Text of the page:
Long-Term Care Workforce

According to the BLS, much of the workforce providing long-term care consists of nursing aides, orderlies, and attendants who help provide basic care for residents of long-term care facilities such as nursing homes, as well as patients in hospitals and those receiving care at home. For example, 40% of workers in nursing homes were employed in these occupations as of 2012; in contrast, only 8.3% of these workers were registered nurses.

Nursing aides, such as certified nursing assistants, typically:

1. clean and bathe residents or patients;

2. help them use the toilet and dress;

3. turn, reposition, and transfer patients between beds and wheelchairs;

4. listen to and record health concerns and report that information to nurses;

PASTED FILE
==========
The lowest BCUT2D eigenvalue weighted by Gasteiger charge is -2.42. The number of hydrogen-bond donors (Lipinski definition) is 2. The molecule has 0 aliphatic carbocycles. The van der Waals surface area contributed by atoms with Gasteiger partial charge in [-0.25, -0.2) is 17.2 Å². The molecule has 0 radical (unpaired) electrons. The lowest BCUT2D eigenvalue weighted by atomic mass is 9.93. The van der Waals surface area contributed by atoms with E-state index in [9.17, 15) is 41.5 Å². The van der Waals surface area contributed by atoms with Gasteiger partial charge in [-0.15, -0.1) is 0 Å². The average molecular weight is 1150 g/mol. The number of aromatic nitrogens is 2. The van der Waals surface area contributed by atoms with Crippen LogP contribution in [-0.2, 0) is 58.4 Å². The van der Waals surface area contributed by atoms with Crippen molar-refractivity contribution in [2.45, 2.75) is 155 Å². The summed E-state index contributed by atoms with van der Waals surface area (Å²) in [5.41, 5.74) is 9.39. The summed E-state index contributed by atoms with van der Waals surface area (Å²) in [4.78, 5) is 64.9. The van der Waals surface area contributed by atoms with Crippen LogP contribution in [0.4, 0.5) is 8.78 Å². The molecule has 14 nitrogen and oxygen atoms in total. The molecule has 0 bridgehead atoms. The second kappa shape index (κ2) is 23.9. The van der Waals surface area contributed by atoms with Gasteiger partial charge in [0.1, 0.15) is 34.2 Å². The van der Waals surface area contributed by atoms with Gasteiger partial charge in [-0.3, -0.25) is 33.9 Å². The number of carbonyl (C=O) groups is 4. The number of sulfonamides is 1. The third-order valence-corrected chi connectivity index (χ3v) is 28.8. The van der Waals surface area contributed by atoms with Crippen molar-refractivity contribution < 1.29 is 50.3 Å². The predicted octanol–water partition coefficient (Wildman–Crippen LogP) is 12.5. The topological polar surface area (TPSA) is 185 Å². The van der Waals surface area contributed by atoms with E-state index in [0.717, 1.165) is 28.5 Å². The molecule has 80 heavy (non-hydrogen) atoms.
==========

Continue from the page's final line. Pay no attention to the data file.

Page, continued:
5. measure vital signs, such as blood pressure and temperature; and

6. serve meals and help patients eat.

Some nursing aides and attendants also dispense medication, depending on their training level and the state where they work. In Connecticut, a number of community colleges have established certified nurse aide (CNA) training programs. The programs are 120 hours and range from 12 weeks to a semester in length.

Orderlies may do some of the same tasks as nursing aides and attendants, although they do not usually provide healthcare services. They typically transport patients and clean equipment and facilities.

In addition to these health care paraprofessionals, personal care aides help the elderly, convalescents, or people with disabilities with daily living activities at the person's home or in a care facility. In the home, their duties may include keeping house and preparing meals. They also may provide assistance at non-residential care facilities.

Urban Institute Study